Mulroney leads a poll, giants foster unity, and farmers push sexy exports
Mulroney leads a poll, giants foster unity, and farmers push sexy exports
A big Swede’s goal for Upper Canada
When big Borje Salming moved back to Sweden two years ago, he carried home more than the scars from 17 years as an NHL defenceman, his six all-star honors and memories of 16 seasons as a Toronto Maple Leaf, one as a Detroit Red Wing. Salming, now 41, took home a powerful thirst for a Toronto-brewed beer that he had favored during his later years as a Leaf. Setting himself up as an importer, he has marketed the micro-brewery’s Upper Canada lager to about 60 bars and restaurants since December. But the local hero—he plays for the Stockholm AIK and was on Sweden’s Olympic hockey team at the Winter Games in February—ran afoul of sports establishment critics who frown on mixing sport and alcohol. Then, Swedish authorities convinced him, on pain of a $20,000 penalty, to abandon an ad that linked the no-additives beer with the great outdoors. Media fans raced to Salming’s defence, and now he aims to stickhandle his import into the state-run liquor stores. Another fan: Stockholm’s Canadian Embassy, which, at “A Taste of Canada” promotion of consumables on May 13, is featuring his favorite brew as the only beverage on show.
And the winners are...
Brian Tories Mulroney will bounce often back insists from that their he abysmal and his rating in national opinion polls and hold power in the election due within 18 months. And last week, the Prime Minister indeed finished on top in a poll—twice. Parliamentary assistants, in an April survey by the weekly Hill Times House organ, ranked Mulroney best-dressed male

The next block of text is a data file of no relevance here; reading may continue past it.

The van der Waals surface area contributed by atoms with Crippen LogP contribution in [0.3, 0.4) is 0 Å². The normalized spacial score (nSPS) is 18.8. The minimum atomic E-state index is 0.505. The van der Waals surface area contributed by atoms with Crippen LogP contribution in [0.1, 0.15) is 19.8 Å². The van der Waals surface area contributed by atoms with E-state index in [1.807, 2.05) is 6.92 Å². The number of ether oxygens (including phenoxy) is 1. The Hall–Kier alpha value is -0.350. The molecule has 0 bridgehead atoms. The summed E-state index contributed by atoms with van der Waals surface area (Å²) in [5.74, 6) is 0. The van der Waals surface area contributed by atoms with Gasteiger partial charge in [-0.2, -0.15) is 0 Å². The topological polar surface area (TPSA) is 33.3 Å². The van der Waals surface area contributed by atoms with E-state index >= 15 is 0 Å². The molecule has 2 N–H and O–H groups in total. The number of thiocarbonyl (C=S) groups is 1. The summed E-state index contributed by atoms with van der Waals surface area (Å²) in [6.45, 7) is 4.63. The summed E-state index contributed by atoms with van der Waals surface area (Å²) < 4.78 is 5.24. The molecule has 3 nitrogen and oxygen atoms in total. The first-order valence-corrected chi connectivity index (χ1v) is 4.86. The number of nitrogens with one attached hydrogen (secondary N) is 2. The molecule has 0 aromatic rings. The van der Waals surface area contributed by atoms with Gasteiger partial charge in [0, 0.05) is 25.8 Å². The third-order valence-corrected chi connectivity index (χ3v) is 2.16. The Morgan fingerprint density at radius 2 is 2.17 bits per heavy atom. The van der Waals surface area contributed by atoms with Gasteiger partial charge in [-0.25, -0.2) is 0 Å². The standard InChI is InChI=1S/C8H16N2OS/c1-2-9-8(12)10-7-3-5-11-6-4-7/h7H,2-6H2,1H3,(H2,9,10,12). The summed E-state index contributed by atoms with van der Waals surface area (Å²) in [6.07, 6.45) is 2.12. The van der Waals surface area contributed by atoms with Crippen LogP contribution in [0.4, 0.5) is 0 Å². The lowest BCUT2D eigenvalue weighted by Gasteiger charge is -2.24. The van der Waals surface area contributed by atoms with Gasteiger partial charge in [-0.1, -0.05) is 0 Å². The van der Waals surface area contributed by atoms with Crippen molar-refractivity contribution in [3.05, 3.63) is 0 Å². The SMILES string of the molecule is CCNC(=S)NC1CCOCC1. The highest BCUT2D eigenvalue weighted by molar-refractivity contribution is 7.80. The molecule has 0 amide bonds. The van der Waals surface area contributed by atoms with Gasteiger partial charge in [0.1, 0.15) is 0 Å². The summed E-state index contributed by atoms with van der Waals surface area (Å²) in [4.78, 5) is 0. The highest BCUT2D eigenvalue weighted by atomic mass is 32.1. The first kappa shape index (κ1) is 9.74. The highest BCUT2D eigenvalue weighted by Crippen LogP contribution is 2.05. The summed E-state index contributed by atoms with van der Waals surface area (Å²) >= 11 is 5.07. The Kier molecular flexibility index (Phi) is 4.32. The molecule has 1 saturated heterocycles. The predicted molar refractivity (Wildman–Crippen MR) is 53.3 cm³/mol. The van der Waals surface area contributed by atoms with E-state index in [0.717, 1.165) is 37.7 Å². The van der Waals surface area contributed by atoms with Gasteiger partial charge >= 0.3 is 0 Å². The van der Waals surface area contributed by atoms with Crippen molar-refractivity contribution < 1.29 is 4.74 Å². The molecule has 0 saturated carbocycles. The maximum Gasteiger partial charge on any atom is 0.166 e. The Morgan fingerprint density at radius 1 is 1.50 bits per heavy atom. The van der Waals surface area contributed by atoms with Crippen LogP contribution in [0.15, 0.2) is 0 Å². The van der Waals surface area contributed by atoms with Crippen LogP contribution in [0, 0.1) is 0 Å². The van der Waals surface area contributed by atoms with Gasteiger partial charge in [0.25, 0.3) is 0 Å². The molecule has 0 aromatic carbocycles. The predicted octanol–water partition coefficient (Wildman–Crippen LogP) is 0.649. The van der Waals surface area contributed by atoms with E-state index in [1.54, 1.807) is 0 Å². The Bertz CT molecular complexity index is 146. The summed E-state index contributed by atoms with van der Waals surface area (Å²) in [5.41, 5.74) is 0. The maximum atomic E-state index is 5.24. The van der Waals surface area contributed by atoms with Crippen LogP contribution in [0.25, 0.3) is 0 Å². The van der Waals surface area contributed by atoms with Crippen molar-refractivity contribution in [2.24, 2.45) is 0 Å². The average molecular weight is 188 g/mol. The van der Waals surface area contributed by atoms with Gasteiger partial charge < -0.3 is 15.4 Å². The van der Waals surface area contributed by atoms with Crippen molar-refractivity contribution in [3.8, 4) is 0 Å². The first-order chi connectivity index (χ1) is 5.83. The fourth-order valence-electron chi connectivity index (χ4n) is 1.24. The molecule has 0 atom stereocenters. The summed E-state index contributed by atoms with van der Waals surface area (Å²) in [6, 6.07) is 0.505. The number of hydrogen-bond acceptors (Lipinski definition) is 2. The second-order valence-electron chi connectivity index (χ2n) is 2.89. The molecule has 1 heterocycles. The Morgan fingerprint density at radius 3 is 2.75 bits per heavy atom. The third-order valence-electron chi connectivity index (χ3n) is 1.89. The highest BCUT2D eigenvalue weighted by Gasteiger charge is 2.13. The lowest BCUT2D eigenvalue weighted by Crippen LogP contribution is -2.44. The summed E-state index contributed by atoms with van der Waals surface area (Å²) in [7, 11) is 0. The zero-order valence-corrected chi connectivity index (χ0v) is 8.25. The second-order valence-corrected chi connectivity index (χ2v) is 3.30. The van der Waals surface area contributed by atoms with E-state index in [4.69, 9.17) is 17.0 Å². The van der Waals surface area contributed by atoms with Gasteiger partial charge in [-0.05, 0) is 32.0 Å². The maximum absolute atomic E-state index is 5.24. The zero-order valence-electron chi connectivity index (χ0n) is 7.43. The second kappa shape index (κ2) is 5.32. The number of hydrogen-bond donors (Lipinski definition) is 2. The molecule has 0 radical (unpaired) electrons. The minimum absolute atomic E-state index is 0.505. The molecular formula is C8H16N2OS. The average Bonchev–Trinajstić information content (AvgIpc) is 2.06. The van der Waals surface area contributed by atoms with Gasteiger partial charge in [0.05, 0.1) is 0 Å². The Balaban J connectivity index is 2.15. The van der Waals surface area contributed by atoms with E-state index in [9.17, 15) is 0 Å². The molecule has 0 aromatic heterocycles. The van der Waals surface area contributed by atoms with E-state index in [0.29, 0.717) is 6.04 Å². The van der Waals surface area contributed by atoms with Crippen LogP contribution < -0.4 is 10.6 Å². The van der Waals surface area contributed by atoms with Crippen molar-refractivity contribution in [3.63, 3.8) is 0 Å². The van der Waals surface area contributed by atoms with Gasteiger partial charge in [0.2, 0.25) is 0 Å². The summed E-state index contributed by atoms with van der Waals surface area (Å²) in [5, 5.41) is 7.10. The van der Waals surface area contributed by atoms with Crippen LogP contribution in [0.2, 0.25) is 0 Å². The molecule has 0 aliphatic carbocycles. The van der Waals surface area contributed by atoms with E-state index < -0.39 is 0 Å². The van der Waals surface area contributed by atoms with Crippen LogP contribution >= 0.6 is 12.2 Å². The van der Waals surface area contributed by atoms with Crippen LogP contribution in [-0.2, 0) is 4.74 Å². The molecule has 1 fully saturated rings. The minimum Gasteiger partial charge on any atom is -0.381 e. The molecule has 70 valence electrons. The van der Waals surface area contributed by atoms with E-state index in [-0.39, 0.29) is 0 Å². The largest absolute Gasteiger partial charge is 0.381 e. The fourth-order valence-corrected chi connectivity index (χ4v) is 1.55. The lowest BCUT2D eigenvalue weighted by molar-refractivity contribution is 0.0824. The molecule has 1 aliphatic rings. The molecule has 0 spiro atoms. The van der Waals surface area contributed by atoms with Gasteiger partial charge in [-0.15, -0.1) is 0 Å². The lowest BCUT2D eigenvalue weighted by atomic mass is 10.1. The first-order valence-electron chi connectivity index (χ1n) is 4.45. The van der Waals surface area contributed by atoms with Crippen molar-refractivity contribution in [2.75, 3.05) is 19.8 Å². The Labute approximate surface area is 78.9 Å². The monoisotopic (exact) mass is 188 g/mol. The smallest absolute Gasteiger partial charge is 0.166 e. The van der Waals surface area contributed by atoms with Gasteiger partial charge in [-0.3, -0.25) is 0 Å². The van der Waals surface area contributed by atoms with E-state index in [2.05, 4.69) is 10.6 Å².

MP. The 147 staffers also picked Mulroney—in a tie with Finance Minister Don Mazankowski and another Albertan, Tory Walter Van De Walle—as biggest tightwad. Sheila Copps, the Hamilton MP who went haute couture for her 1990 run at the Liberal leadership, beat
External Affairs Minister Barbara McDougall as the best-dressed female MP.
McDougall also came second in the worst-dressed race, behind Halifax liberal Mary Clancy. Worst-dressed male: tweedy Toronto NDPer Dan Heap. The “sexiest” MPs:
MonfrealToiy Carole Jacques and Cape Breton Liberal Francis LeBlanc. Rollicking
Newfoundland Liberal George Baker was voted both best jokester and “most fun to work with.” Second-best joke-teller was Newfoundlander John Crosbie, fisheries minister. But Crosbie won, with Mulroney second, in a related contest—as the MP who tells the worst jokes.
Against a backdrop of interregional tensions, National Tourism Awareness Week (May 11 to 15), announced in Ottawa last week, aims to encourage Canadians to visit communities across the land. And Vancouver artist-photographer Henri
Robideau says that travellers can gain a better understanding of all of Canada’s regions by viewing any one of scores of “world’s biggest” attractions towering coast to coast. Robideau, 46, a self-described gianthropologist, has photographed more than 150 such monuments and published 70 of them in his 1988 book, Canada’s Gigantic!, including:
• Killer ant (Bonshaw, P.E.I.)
• Lobster trap (Cheticamp, N.S.)
• Potato person
• Symons oilcan
• Ukrainian Easter egg
• Hockey stick & puck
(Cowichan Bay, B.C.)
New giant things erected recently: a massive mosquito in Komamo (Ukrainian for “full of mosquitoes”), Man., and a “World’s Largest Pyrogy” in Glendon, Alta.
Robideau says that, whereas U.S. businesses build such monuments to lure customers, Canada’s giants are usually publicly funded symbols of community pride.
And Canadians often are more monumentally literal, as in New Brunswick’s giant magnet on Magnetic Hill;
Ontario’s wild goose at Wawa (Cree for wild goose) and
Saskatchewan’s moose in Moose Jaw, turtle in Turtleford and Indian head in Indian Head. Robideau says that the icons can be a unifying influence. Declared Robideau: “Instead of having ethnic groups fighting with one another, we should be competing creatively by making things.”